Statement by an IMF Staff Mission to the Republic of LithuaniaPress Release No. 08/325
December 16, 2008
A staff mission of the International Monetary Fund (IMF) visited Vilnius during December 8-16 to discuss recent economic developments with the authorities. The mission issued the following statement today at the conclusion if its visit:
"The Lithuanian economy faces challenges. The rapid deterioration in the global economy, particularly in regional trading partners, and the continued process of financial deleveraging constitute a serious external shock. The recent period of strong growth in domestic demand has also resulted in high inflation and a larger current account imbalance. In this environment, further changes in market sentiment or sharply slowing capital inflows could amplify the impact of the global shock.
"Bold upfront policy actions and contingency planning will help Lithuania to address these challenges. The currency board arrangement remains central to the policy mix, contributing to macroeconomic stability and providing a bridge to eventual euro adoption. The currency board arrangement requires strong supporting policies. This places the onus on fiscal policy to contribute to the reduction in domestic demand needed to safeguard external sustainability and future competitiveness. Despite currently adequate banking sector indicators, preemptive measures will help enhance banks' capacity to withstand the economic slowdown. Quick and strong action on all these fronts should bolster confidence and create the preconditions for eventual recovery.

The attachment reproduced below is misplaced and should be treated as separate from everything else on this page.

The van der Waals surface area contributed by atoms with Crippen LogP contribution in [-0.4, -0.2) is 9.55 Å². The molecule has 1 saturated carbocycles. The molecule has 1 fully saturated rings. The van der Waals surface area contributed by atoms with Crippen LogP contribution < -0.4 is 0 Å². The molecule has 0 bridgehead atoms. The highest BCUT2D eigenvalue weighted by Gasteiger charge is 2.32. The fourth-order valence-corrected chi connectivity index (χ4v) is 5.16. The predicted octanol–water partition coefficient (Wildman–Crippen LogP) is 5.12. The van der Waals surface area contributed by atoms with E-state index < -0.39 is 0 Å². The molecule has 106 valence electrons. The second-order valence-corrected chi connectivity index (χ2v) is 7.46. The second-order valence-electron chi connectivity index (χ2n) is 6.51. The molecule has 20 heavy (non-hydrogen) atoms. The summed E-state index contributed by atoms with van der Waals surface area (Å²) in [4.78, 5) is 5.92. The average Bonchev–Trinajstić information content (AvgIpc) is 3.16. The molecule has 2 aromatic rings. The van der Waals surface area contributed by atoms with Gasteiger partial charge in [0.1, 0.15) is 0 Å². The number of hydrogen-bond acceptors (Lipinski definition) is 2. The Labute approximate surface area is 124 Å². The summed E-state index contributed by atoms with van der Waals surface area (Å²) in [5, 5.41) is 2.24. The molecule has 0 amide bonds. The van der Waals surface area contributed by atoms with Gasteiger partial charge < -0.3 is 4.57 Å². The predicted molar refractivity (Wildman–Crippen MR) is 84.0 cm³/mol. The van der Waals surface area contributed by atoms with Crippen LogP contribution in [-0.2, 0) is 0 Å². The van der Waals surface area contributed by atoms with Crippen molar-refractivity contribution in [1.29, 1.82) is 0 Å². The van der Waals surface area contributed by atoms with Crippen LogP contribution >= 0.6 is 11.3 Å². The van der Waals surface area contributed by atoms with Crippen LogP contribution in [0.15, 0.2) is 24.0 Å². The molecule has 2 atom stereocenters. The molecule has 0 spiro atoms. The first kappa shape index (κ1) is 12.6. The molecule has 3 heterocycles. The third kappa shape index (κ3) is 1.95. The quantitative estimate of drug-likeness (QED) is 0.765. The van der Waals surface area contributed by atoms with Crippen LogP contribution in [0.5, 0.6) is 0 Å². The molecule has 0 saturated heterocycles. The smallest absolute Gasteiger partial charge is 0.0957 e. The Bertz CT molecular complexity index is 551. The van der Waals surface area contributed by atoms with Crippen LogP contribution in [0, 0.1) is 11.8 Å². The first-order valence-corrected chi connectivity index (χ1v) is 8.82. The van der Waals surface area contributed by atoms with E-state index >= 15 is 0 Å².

"The authorities are taking strong policy actions. The government plans a significant upfront fiscal adjustment, supported by a strong package of revenue and expenditure measures. This is appropriate in this environment given the current constraints on the public sector's ability to borrow. The authorities have also taken preemptive steps to address the needs of the banking system. The prompt increase in deposit insurance coverage and reduction in reserve requirements have eased liquidity pressures. The Bank of Lithuania has also requested that banks further increase their capital buffers, which together with banks' efforts to increase loan-loss provisioning should create room to absorb prospective losses from deteriorating asset quality. The mission welcomes these prudent measures."